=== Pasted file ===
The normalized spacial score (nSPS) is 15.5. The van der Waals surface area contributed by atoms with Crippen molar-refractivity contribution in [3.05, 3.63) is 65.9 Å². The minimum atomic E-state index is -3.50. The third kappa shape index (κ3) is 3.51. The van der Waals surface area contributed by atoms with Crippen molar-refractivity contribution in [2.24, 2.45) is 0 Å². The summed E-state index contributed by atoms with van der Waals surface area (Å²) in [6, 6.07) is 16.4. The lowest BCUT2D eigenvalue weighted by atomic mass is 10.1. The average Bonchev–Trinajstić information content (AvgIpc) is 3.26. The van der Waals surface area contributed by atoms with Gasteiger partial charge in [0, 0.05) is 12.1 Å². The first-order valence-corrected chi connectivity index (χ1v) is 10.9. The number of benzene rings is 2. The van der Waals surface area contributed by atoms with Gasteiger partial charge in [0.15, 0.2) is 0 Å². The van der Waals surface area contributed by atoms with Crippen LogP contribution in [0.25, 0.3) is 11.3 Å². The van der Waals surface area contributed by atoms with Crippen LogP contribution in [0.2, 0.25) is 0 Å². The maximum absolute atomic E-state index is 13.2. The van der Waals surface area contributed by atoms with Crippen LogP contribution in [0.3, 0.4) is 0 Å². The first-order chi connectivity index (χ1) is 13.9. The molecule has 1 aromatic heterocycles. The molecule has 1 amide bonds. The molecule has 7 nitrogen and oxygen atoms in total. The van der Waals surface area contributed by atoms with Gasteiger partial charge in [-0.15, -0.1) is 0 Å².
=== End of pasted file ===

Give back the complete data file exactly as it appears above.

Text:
The normalized spacial score (nSPS) is 15.5. The van der Waals surface area contributed by atoms with Crippen molar-refractivity contribution in [3.05, 3.63) is 65.9 Å². The minimum atomic E-state index is -3.50. The third kappa shape index (κ3) is 3.51. The van der Waals surface area contributed by atoms with Crippen molar-refractivity contribution in [2.24, 2.45) is 0 Å². The summed E-state index contributed by atoms with van der Waals surface area (Å²) in [6, 6.07) is 16.4. The lowest BCUT2D eigenvalue weighted by atomic mass is 10.1. The average Bonchev–Trinajstić information content (AvgIpc) is 3.26. The van der Waals surface area contributed by atoms with Gasteiger partial charge in [0, 0.05) is 12.1 Å². The first-order valence-corrected chi connectivity index (χ1v) is 10.9. The number of benzene rings is 2. The van der Waals surface area contributed by atoms with Gasteiger partial charge in [0.15, 0.2) is 0 Å². The van der Waals surface area contributed by atoms with Crippen LogP contribution in [0.25, 0.3) is 11.3 Å². The van der Waals surface area contributed by atoms with Crippen LogP contribution in [0.2, 0.25) is 0 Å². The maximum absolute atomic E-state index is 13.2. The van der Waals surface area contributed by atoms with Crippen LogP contribution in [0.3, 0.4) is 0 Å². The first-order chi connectivity index (χ1) is 13.9. The molecule has 1 aromatic heterocycles. The molecule has 1 amide bonds. The molecule has 7 nitrogen and oxygen atoms in total. The van der Waals surface area contributed by atoms with Gasteiger partial charge in [-0.15, -0.1) is 0 Å².